Before entering the (West Block) of the park, make sure to visit the small Canadian town, Val Marie, to stock up on groceries and fuel. Also pay a visit to the Grasslands National Park Visitors Center where the friendly staff is happy to share their insider advice about the best things to do in ‘their’ park.
If you only have time for one hike in the Grasslands National Park, make it the 70 Mile Butte Trail (4 kilometers). From the top of this hill, you’ll have amazing 360 panorama view over the surrounding plains.
Where to camp in Grasslands National Park
The well-organized Frenchman Valley campground, located within the park, is a great place to camp (note: you’ll need your own tent, camper van, or RV). Facilities at the campsite include a shelter with space to cook, drinking water, clean toilets, and even WiFi!
There are several daily activities in the park, for which you can sign up at the campground. I highly recommend the Bison Facility Tour (July-September). You will learn about the 600 wild bison living in the Grasslands National Park and how each year, they are rounded up for a count and medical checkup.
Stargazing is another highlight of the Grasslands National Park, due to its remote location there is very little light pollution. On a clear night, you can see the entire Milky Way and millions of stars.
Stroll around Gravelbourg
Something you might not expect to encounter in the endless prairies of Saskatchewan is a village with a touch of European history. Gravelbourg is exactly that and is also known as the ‘Cultural Gem of Saskatchewan’.
Gravelbourg’s bilingual heritage is due to the fact that it was founded as an outpost of French Canada and until this day, many residents speak both English as well as French.
In the very walkable town center, you can follow a Heritage Walking Tour to admire the beautiful buildings that will (almost) transport you to Europe.
Don’t miss the beautiful Our Lady of the Assumption Co-Cathedral and be sure to visit the Gravelbourg Museum to learn more about this pretty town in Saskatchewan.
Cafe de Paris is a lovely place for coffee, lunch, or soft-serve ice cream. If you would like to spend more time in Gravelbourg, there are camping options (relatively) close to the city.
Visit Moose Jaw
Moose Jaw is one of the larger cities in Saskatchewan, with a population of 33.000 people. It’s a city with a turbulent history, rumor has it that Al Capone himself sold booze in the Tunnels of Moose Jaw. Definitely pay a visit to these tunnels and learn more about the secrets of Moose Jaw’s notorious past…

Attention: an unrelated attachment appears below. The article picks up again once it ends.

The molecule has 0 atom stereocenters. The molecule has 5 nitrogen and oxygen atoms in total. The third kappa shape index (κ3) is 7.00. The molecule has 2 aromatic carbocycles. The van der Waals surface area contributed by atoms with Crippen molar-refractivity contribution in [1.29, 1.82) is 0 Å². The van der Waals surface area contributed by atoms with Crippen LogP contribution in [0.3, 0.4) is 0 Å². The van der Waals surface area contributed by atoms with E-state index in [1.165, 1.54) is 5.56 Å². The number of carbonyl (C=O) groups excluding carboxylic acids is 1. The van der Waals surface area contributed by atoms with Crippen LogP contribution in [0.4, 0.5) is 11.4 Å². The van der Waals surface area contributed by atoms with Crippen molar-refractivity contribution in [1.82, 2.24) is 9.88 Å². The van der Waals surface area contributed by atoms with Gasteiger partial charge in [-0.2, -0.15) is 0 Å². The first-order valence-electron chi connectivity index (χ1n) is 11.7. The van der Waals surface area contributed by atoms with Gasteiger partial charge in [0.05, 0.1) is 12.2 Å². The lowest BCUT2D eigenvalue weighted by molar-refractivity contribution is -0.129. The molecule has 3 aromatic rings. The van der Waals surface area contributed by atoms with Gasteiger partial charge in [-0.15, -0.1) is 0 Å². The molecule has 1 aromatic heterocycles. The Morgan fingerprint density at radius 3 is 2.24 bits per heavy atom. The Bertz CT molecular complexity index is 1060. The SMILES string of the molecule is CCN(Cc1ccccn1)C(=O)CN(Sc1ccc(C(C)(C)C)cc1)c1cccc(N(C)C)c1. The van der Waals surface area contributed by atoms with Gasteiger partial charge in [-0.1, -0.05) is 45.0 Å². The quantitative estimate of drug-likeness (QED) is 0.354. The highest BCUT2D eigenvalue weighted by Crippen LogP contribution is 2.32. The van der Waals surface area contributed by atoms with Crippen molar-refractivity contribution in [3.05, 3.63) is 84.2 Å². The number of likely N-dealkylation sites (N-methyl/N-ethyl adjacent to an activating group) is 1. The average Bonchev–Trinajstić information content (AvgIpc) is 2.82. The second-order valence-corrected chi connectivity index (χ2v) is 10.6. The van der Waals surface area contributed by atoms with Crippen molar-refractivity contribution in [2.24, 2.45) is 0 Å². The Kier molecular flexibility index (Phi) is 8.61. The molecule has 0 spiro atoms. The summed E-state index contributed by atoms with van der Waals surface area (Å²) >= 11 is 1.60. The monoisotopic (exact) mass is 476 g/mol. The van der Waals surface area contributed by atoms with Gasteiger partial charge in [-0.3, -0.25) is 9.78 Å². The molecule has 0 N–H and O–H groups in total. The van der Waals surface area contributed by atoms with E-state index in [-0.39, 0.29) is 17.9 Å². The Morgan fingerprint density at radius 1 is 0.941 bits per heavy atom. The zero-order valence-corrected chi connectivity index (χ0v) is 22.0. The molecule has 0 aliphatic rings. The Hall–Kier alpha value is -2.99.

Another stop that can’t miss on your Moose Jaw itinerary is Mac the Moose, a 10.3-meter tall statue of a moose (obviously) and the worlds tallest (there is another huge moose statue in Norway which is 30 centimeters shorter).
A fun and easy way to see more of Moose Jaw is the Moose Jaw Trolley Tours. These one hour tours are led by entertaining guides who share insider knowledge about the must-see attractions, heritage buildings, and murals found in ‘their’ city.
Where to stay in Moose Jaw
For those traveling in a van or RV, the The River Park Campground is located just minutes away from downtown.
If you want to stay at a lovely hotel, check out the Grant Hall Hotel, a beautifully restored building with a history dating back to 1928.
Regina was founded in 1882 and is the capital of Saskatchewan. It’s a city with a rich history and there are plenty of nice places to visit in Regina. I recommend spending at least two days here, to explore the many sights. Some of the highlights in Regina are:
This large urban park is built around Wascana Lake and it’s a lovely place to spend half a day. Go for a walk around the lake, relax on one of the many benches (while doing some people watching), or check out a couple of the monuments and memorials found within the park.
Royal Saskatchewan Museum
The Royal Saskatchewan Museum can be found in Wascana Centre so you won’t have to walk far after your explorations in the park. This natural history museum has three permanent exhibits: the Life Science Gallery, the Earth Sciences Gallery and the First Nations Gallery.
Allow yourself at least a couple of hours to learn about the history of Saskatchewan and its people.
Provincial Legislative Building
The tour around the Provincial Legislative Building in Regina was no exception, it’s a great way to learn about the government of Saskatchewan and the beautiful building!
Where to stay in Regina
Regarding where to stay, if you are traveling around with a van as we did, check out the iOverlander app for up-to-date information about where to camp.
If you prefer to stay at a hotel, the Holiday Inn Express & Suites Regina Downtown is a good option.
Road trip Saskatchewan: in conclusion
I hope you have enjoyed this Saskatchewan itinerary and I wish you a wonderful road trip around this beautiful Canadian province.
Please let me know if you have any questions about this road trip itinerary, you can leave a comment below or send me a message.
Also read my other Canada post for more Canada travel inspiration!